A friend told me recently that his problem with volunteering is that it is volunteering. By this he meant that it is unpaid. One other friend looked at me wide eyed when I told her about my plans to volunteer at the Olympics this summer. She wondered why I don’t just book my flights and go for a holiday if I want to travel. I need to pay for my tickets anyway why work then? Many years ago someone excitedly told me how good it will be upon graduation – I can start working for one of the FTSE 100 companies (‘companies listed on the London Stock Exchange with the highest market capitalization’). My answer was NEVER EVER I would do that even if I was suitable for such work. To further worsen my status I even told him what I wanted to do instead. We did not became life long friends or anything else he aimed for.

The thing is that volunteering has been around since time immemorial. Well before a whole industry built around the movement. It’s been there in families and institutions alike. We might have not called it volunteering, or work the least, but the purpose was the same. That is, to contribute to the development and wellbeing of individuals and the society as a whole, whatever way we can, building upon previously acquired knowledge and experiences. Sadly, when something gets institutionalised then it tends to go bad. During my travellings I have met brilliant initiatives when the values and aims behind a volunteer organization could not be questioned. I have also seen projects that I would have shut down if I had the means. Those who are involved in the volunteer sector know how competitive it is. A few months volunteering for a well known organization in your home country or in the so called developing world can significantly contribute to your career. There can be huge competitions for a unpaid position, expectations from the side of the employer are similar to a paid job. That is utterly understandable I must add, even if we tend to underestimate the importance of a volunteer job. Just think into what happens if someone without proper training, abilities and skills is sent into a humanitarian disaster zone. Its psychological effect on the individual is significant and potentially harmful, and it will set back those colleagues too whom otherwise are equipped to help.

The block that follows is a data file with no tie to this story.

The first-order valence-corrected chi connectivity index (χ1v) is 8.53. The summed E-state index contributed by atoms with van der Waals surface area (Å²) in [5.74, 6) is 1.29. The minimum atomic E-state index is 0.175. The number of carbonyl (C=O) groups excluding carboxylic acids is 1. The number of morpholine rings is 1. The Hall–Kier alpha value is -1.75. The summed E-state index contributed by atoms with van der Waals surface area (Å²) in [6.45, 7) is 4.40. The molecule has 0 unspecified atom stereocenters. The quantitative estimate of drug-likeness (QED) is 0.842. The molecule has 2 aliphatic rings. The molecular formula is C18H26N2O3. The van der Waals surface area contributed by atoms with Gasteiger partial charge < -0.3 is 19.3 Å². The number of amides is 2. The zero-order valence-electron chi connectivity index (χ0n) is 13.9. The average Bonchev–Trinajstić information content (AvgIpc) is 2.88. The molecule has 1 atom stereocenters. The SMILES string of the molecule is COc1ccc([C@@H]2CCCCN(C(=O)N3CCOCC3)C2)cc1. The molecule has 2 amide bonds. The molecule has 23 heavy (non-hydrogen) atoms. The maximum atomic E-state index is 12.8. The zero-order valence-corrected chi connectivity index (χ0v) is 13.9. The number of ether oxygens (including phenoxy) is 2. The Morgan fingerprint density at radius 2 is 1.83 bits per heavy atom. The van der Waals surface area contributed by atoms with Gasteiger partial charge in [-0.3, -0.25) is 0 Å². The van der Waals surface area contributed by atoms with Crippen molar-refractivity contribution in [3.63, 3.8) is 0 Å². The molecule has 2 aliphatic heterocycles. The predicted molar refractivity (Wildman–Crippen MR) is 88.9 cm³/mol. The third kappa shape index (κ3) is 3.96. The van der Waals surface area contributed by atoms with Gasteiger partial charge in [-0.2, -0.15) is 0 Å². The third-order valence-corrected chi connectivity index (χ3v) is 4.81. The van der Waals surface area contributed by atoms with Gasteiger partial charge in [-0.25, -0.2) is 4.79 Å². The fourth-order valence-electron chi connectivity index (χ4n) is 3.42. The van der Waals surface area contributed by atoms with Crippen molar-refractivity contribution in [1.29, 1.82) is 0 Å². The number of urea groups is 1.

It is not easy for the beginner and naive to decide if the work of the organization in question does contribute to the cause they are involved in or further increases the mess. It can take years to understand how the sector works and to understand how we as individuals can contribute to others’ wellbeing, what our strenghts and weaknesses are. My only rule in this regard that wherever I am I join only local initiatives. Big international organizations can be challenging to see through for the outsider and sometimes the original goal becomes overshadowed by constant political games and the fight for funds. Yes, I also had a period when I tried everything to get into such organizations but thankfully I was found too unexperienced and the least pushy for the job. Now, being more aware of my skills and shortcomings I consider a position, be it a one-time thing or a few-months commitment, only if  I am convinced I am suitable.

As most things, volunteering must start at home. Don’t think of huge, life saving things. Most of us start volunteering at very young age. When your Mum asks you to do the dishes or you help her bake a cake on a weekend, you start getting used to helping others. Volunteering is a call to a friend stuck at home sick and you offer bringing some food. Volunteering is to offer your otherwise paid life coaching skills to someone who needs it without expecting reward. Volunteering is re-writing someone’s cover letter to help her get her dream-job. These above all happened to me recently when I was the recipient so I know these small things mean a lot. I have received so much help in the last years, many times from total strangers, that I know to what extent we can influence each other’s lives.

This is the first time in my volunteering career that I aim to be part of a huge event like the Olympics but I needed many years to get to this point. What really attracted me to applying  was an other opportunity to widen my horizon. Being around successful people is life changing and where else can you meet more successful people than on the Olympic Games. I would be thrilled to further contribute to their success.


Help me Feed my Giraffe… that is, My Journey to Brazil